FGC Best Practice should be foremost in delivery
Foundations event to mark their groundbreaking study on the effectiveness of FGCs could prevent 2,000 children per year going into care but concerns about the impact of not adhering to preferred model were voiced strongly!
“The Family Group Conference model must not be diluted as the intervention is rolled out across children’s social care services”. That was the warning from experts at an event, organised by Foundation to mark the publication of a study that found using the FGCs approach with families at the pre-proceedings stage could prevent 2,000 children going into care each year, saving over £150m a year.
Children’s social care reforms
Alongside the research, commissioned by evidence body Foundations earlier this year, the Department for Education has proposed revising the Working Together to Safeguard Children guidance to encourage the use of FGCs from early help onwards where there is a risk of a child being Looked After by the Local Authority.
And it will test the impact of using Family Group Decision Making at an early stage of a child’s involvement with social care as part of its children’s social care reform programme.
New children’s minister
The Children’s Minister David Johnston told the gathering that FGCs were a key plank of the government’s ambition to reduce the number of children going into care.
“I think Family Group Conferencing is so important and the evaluation confirms that it is reducing by significant proportion, the number of people going into care. [The cost savings] are not my primary concern. My primary concern is that in preventing them going into care they will have better outcomes as young people.”
The DfE’s chief social worker for children and families, Isabelle Trowler, said the Foundations-commissioned study was groundbreaking in so far as it used a randomised controlled trial (RCT) to test the impact of FGCs.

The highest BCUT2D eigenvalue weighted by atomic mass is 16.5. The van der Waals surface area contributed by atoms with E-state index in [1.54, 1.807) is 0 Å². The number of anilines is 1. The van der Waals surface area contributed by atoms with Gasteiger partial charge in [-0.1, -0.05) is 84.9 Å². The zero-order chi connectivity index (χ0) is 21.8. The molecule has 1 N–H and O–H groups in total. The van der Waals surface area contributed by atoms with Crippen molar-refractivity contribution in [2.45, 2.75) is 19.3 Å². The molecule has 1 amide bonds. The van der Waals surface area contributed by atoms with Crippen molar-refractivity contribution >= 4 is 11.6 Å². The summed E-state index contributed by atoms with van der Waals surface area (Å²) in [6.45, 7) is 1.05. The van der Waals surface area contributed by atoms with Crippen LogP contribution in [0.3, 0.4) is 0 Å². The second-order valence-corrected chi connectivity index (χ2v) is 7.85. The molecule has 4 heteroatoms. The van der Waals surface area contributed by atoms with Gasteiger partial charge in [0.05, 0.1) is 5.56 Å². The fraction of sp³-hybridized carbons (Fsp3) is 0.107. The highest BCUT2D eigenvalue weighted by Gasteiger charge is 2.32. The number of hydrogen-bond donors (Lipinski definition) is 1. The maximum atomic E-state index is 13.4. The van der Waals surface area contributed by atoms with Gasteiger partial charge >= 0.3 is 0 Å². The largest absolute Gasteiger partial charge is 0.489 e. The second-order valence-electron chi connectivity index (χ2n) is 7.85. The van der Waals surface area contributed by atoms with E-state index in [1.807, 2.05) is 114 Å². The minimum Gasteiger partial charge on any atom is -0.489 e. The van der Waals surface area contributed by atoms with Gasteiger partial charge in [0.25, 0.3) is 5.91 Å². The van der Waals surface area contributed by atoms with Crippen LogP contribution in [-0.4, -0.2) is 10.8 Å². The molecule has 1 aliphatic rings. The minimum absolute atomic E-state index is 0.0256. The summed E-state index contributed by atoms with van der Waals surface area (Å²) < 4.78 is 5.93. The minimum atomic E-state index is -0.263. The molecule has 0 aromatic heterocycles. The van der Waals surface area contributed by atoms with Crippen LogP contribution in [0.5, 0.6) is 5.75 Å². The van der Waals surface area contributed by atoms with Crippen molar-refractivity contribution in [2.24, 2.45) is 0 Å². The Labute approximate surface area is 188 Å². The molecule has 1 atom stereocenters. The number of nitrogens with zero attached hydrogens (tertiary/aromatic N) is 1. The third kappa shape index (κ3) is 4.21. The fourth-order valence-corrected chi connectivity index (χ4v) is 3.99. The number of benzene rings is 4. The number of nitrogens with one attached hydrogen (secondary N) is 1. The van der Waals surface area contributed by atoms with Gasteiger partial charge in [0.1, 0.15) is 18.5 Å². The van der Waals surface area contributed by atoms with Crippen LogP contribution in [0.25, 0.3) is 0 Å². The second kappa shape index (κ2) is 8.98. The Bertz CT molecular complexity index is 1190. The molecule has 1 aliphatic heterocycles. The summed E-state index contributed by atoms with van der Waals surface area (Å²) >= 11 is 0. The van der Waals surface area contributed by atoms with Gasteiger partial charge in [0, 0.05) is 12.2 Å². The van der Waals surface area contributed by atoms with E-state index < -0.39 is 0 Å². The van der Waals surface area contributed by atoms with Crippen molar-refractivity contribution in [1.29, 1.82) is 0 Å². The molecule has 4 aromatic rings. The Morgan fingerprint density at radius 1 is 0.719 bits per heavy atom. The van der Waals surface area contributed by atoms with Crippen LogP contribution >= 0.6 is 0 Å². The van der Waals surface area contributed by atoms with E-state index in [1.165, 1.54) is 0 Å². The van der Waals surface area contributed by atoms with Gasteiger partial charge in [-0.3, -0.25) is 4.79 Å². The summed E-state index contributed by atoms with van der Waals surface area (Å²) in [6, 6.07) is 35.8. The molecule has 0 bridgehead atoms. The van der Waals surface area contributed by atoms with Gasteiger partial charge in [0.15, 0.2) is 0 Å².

RCTs are considered the gold standard method for testing the impact of an intervention and involve comparing outcomes between a group receiving the intervention and an otherwise similar control group that does not.
Referring to the study, Trowler said: “Nothing makes the Treasury sit up like an RCT. It gives confidence to the politician and the purse holders, but, critically, to local practice leaders.” She added, “In the past 10 years, we have had a step-change in the quality of evidence coming into our work and that’s holding us in much better stead for decisions about funding.”
Foundations chief executive Jo Casebourne reminded the audience that although although Family Group Conferences has been used in the UK since the early 1990’s, their coverage remains patchy.
Gloucestershire County Council’s FGC manager, Alex Ryan, advised fellow authorities to stick to the high standards of the model and not to cut corners to save on money.
She said, “[It was] the Maori in New Zealand who created this. It came for a reason, because their children were being disproportionately taken into care. The need to stick to the model is for values-based reasons – it’s about going from being professionals are the experts to the families being the experts…This makes sure that the family voice, their wisdom and experience stays at the centre of the discussion.”
Ryan particularly highlighted the importance of families having private time – without any professionals’ present – to develop their plan, adding: “The FGC model needs to be the FGC model because it has that private family time where they are not being pressured to do one thing or another. If we say we’re going to take them somewhere that is led by them, we cannot impose our agenda.”
Meanwhile, Camden council director of children’s services Tim Aldridge said that FGCs should be seen as one element in making the whole children’s social care system more collaborative with families. “There’s the scope for the whole system to be more collaborative and think about how it shares power with families,” he added. “We shouldn’t see family group conferences as a standalone but as part of a broader way of working with families.”